I Hope I’m Preaching to the Choir

At this writing, we’re in the worst flu epidemic in over ten years and it’s intensifying. Now, many times over the years, I have advocated getting an annual flu shot as the primary preventive measure against this pesky, in some cases deadly, virus, which has resulted in crowded Emergency Rooms all over the country.

But there is another powerful, very important defense as well: Handwashing!

Think about it. The easiest way to come down with the flu or any other virus is to pick it up by touching or handling something that has been contaminated by someone who has touched it previously. Often, we don’t realize how everyday, common things, might be infected. For example, in a restaurant, while the utensils and dinnerware are undoubtedly placed on the table after being sanitized in the establishment’s commercial dishwasher, what about the other things on the table, like the salt and pepper shakers, sugar containers, and menus?

Consider a restaurant’s salad or buffet bar. In a study in the Journal of Food: Microbiology, Safety & Hygiene, researchers showed that E. coli bacteria easily spread from contaminated hands to metal salad tongs, and from tongs to hands.

Think of all the other things we touch during our daily routines, like door handles, handrails, phones, computer keyboards, others’ hands during those polite, diplomatic, germ-inducing, yet unavoidable handshakes, etc. The list is endless.

Handwashing is like a “do-it-yourself” vaccine you can take to reduce the spread of diarrheal and respiratory illness. Regular handwashing is one of the best ways to remove germs, avoid getting sick, and prevent the spread of germs to others. Handwashing is a win for everyone, except the germs.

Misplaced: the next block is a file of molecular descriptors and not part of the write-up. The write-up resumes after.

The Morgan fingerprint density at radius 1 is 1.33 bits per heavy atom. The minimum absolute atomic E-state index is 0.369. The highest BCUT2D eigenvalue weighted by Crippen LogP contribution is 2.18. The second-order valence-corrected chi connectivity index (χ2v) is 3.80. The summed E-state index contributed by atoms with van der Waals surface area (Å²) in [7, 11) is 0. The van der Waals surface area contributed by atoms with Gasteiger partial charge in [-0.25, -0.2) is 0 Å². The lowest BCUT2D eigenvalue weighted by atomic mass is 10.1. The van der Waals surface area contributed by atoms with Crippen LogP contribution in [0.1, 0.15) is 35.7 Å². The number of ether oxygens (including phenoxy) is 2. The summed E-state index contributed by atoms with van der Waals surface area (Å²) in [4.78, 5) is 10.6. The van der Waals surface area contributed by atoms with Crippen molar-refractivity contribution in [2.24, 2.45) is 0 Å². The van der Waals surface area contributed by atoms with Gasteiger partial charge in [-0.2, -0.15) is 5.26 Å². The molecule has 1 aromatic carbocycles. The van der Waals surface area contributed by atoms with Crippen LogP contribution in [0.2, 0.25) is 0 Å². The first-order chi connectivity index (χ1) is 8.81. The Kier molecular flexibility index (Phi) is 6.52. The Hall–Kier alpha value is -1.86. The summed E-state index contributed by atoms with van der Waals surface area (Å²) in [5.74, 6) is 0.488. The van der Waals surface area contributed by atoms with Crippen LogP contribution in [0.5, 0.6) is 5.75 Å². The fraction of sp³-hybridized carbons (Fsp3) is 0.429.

Keeping hands clean through improved hand hygiene is one of the most important steps we can take to avoid getting sick and spreading germs to others. Many diseases and conditions are spread by not washing hands with soap and clean, running water. If clean, running water is not accessible, as is common in some parts of the world, use soap and available water. If soap and water are unavailable, use an alcohol-based hand sanitizer that contains at least 60% alcohol to clean hands.

I had the flu once 47 years ago. Since then I have avoided that debilitating disaster like the plague that it is by taking strong preventive measures. I’ve had an annual flu shot ever since. And I have created the habit of washing my hands, not only after touching something “foreign”, but also whenever a convenient opportunity presents itself. I carry hand sanitizers in my purse and am known to go a few steps out of my way to use one of those sanitizing dispensers whenever I spot one. Also, and this is a key element, I have trained myself never to touch my face, i.e., eyes, nose, mouth, unless my hands are thoroughly cleansed.

As a result, since that one bout with the flu when I was 36 years old, I can’t believe, so far, I haven’t had even a cold. Try it—bet you can do it, too! And teach your children and grandchildren by word and deed.